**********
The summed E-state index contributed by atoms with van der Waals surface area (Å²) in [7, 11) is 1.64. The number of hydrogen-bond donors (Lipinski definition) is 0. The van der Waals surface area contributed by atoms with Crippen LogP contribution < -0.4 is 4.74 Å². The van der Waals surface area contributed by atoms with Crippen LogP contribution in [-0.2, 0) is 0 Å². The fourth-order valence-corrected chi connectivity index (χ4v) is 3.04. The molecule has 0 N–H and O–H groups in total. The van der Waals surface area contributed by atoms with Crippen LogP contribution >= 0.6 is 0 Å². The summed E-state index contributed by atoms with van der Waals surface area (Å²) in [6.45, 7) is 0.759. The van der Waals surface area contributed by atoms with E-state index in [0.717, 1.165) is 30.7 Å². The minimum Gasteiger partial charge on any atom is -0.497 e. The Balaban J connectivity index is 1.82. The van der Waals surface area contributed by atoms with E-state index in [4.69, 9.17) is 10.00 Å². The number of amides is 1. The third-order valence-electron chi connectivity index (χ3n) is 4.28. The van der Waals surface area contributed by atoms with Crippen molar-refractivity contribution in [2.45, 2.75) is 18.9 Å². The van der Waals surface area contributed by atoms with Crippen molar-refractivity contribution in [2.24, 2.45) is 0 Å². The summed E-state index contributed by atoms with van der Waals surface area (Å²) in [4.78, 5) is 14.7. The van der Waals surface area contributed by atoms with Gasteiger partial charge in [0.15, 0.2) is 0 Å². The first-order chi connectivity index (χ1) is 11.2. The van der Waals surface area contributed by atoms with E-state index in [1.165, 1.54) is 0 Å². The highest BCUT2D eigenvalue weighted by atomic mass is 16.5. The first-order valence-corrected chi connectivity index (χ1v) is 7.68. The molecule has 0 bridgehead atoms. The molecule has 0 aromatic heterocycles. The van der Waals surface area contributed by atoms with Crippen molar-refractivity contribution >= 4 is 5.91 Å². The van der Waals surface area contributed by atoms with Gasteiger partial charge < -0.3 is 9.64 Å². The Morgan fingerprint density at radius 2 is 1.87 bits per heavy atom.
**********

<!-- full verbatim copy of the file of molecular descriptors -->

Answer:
The summed E-state index contributed by atoms with van der Waals surface area (Å²) in [7, 11) is 1.64. The number of hydrogen-bond donors (Lipinski definition) is 0. The van der Waals surface area contributed by atoms with Crippen LogP contribution < -0.4 is 4.74 Å². The van der Waals surface area contributed by atoms with Crippen LogP contribution in [-0.2, 0) is 0 Å². The fourth-order valence-corrected chi connectivity index (χ4v) is 3.04. The molecule has 0 N–H and O–H groups in total. The van der Waals surface area contributed by atoms with Crippen LogP contribution >= 0.6 is 0 Å². The summed E-state index contributed by atoms with van der Waals surface area (Å²) in [6.45, 7) is 0.759. The van der Waals surface area contributed by atoms with E-state index in [0.717, 1.165) is 30.7 Å². The minimum Gasteiger partial charge on any atom is -0.497 e. The Balaban J connectivity index is 1.82. The van der Waals surface area contributed by atoms with E-state index in [4.69, 9.17) is 10.00 Å². The number of amides is 1. The third-order valence-electron chi connectivity index (χ3n) is 4.28. The van der Waals surface area contributed by atoms with Crippen molar-refractivity contribution in [2.45, 2.75) is 18.9 Å². The van der Waals surface area contributed by atoms with Crippen molar-refractivity contribution in [2.24, 2.45) is 0 Å². The summed E-state index contributed by atoms with van der Waals surface area (Å²) in [4.78, 5) is 14.7. The van der Waals surface area contributed by atoms with Gasteiger partial charge in [0.15, 0.2) is 0 Å². The first-order chi connectivity index (χ1) is 11.2. The van der Waals surface area contributed by atoms with E-state index in [1.165, 1.54) is 0 Å². The highest BCUT2D eigenvalue weighted by atomic mass is 16.5. The first-order valence-corrected chi connectivity index (χ1v) is 7.68. The molecule has 0 bridgehead atoms. The molecule has 0 aromatic heterocycles. The van der Waals surface area contributed by atoms with Crippen molar-refractivity contribution >= 4 is 5.91 Å². The van der Waals surface area contributed by atoms with Gasteiger partial charge < -0.3 is 9.64 Å². The Morgan fingerprint density at radius 2 is 1.87 bits per heavy atom.